Hershey Center for Applied Research to Hold Its First Workshop to Assist Entrepreneurs and Researchers
Over 70 registered attendees to be trained on preparing proposals for the federal government’s Small Business Innovation Research program
Sept. 5, 2007, Hershey, PA – The Hershey Center for Applied Research announced today that it will hold its first-ever workshop designed to assist life sciences and high technology entrepreneurs and researchers in the Hershey area and beyond. The two-day workshop, taking place Sept. 6-7, is supported by a grant from the Innovation Partnership, a program administered by the Ben Franklin Technology Partners designed to help strengthen applications to the federal government’s Small Business Innovation Research (SBIR) and Small Business Technology Transfer (STTR) programs.
"The Hershey Center for Applied Research is committed to helping to build a robust pipeline of high technology companies in the region by providing tools that help to navigate the commercialization process," said Laura Butcher, Executive Director of the research park. "This workshop is the first of many events that will take place at the park that will be focused on promoting entrepreneurialism and innovation."
The two-day modular training is primarily targeted to life science entrepreneurs who are committed to preparing a proposal for the Dec. 5, 2007 National Institutes of Health (NIH) submission deadline, and also for those who are considering preparing a proposal to the NIH, National Science Foundation or the Department of Defense within six to twelve months of the training. The workshop will focus on strategic planning, proposal development and submission, preparing a commercialization plan, and post award administration. Lisa Kurek, Managing Partner of Michigan-based Biotechnology Business Consultants, LLC, will lead the training. All participants will have the opportunity to talk one-on-one with a National Institutes of Health SBIR/STTR program manager on Sept. 6. A reception will be later that day where attendees will have an opportunity to network with entrepreneurs who have already successfully applied to the programs.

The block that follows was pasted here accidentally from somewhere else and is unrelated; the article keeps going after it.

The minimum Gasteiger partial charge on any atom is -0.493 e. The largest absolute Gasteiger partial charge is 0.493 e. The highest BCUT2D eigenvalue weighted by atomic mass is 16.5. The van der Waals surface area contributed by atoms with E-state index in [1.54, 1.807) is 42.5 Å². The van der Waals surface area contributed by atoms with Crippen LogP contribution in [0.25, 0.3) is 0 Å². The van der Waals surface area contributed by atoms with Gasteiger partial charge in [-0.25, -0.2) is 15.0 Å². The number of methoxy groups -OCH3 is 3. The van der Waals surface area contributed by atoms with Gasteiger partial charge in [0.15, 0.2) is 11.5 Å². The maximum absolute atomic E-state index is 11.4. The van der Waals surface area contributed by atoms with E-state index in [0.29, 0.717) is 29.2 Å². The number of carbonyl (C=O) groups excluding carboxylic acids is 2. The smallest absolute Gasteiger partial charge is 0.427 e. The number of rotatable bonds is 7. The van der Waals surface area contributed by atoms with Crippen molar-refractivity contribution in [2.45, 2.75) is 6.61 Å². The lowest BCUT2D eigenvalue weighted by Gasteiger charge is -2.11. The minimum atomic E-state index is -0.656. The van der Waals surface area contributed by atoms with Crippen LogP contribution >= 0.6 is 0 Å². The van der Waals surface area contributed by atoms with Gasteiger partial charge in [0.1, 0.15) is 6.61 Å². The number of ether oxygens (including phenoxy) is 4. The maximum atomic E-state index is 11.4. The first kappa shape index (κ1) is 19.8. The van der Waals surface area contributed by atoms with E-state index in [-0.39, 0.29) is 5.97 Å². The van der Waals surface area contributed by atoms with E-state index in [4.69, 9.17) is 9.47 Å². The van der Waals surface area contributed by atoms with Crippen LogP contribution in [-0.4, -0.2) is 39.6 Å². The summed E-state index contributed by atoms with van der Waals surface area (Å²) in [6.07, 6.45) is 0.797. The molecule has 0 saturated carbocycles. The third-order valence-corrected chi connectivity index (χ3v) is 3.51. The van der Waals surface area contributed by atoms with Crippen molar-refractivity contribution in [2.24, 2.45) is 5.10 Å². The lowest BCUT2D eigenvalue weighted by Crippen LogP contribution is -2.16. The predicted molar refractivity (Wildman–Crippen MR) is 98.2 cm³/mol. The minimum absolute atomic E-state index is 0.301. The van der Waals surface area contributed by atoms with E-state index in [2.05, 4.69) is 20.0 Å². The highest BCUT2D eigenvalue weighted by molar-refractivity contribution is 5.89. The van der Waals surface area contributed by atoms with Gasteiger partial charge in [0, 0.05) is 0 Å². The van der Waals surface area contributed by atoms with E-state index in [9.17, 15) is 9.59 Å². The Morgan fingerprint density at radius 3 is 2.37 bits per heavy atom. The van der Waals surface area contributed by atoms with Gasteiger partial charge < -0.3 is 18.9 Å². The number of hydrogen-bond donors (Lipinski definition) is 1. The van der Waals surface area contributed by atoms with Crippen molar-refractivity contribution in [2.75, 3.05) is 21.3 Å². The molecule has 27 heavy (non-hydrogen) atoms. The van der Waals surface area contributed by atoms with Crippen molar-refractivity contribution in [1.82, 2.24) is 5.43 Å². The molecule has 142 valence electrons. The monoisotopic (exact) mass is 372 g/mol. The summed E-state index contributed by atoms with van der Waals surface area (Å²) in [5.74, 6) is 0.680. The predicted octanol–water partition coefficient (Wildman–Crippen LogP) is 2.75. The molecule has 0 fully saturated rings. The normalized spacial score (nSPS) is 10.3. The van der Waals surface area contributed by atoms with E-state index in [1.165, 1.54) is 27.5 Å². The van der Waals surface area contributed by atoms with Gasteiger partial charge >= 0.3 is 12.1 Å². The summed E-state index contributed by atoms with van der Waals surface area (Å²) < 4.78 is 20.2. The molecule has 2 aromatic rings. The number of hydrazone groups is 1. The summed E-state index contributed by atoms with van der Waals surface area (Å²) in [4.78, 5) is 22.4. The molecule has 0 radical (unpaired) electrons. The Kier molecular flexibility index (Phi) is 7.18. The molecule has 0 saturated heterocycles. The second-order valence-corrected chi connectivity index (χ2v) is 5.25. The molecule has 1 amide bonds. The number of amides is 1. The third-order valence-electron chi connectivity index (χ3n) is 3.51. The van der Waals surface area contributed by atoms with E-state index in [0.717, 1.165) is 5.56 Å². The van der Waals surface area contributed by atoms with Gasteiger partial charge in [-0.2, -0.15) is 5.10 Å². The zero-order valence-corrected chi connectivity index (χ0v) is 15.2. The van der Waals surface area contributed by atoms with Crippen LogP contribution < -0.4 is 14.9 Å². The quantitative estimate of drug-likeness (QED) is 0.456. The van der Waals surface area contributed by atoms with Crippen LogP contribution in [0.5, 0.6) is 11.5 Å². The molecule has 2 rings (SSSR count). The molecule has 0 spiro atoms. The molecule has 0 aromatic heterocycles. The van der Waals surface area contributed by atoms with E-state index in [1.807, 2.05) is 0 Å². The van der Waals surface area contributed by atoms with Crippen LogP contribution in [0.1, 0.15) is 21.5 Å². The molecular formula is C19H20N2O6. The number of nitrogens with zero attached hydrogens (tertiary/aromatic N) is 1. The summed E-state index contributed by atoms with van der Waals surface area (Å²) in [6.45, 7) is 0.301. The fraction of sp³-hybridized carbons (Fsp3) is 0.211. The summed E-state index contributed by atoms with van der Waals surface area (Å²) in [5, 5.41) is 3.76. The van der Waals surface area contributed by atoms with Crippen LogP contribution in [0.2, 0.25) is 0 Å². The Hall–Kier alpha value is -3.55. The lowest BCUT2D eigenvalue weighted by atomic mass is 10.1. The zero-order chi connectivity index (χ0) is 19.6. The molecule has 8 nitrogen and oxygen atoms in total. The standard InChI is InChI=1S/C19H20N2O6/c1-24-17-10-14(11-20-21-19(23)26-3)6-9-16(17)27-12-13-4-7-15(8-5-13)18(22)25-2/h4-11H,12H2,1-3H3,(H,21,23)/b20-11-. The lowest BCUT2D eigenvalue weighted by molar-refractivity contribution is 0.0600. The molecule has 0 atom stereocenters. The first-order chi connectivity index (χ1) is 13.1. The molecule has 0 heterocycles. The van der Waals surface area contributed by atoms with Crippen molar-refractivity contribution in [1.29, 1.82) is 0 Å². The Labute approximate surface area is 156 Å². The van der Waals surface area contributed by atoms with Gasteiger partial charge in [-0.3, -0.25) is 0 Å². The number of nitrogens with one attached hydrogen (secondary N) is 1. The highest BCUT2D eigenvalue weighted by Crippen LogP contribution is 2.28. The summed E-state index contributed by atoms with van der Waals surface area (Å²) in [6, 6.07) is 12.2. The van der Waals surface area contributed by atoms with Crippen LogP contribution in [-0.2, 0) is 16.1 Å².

The SBIR program is coordinated by the United States Small Business Administration, in which a portion of the extramural research budgets of several government agencies are reserved for contracts and grants to small businesses with fewer than 500 employees. The goal of the program is to assist small businesses by providing competitive opportunities while stimulating innovation. The STTR program uses a similar approach to the SBIR program to expand public/private sector partnerships between small businesses and nonprofit U.S. research institutions.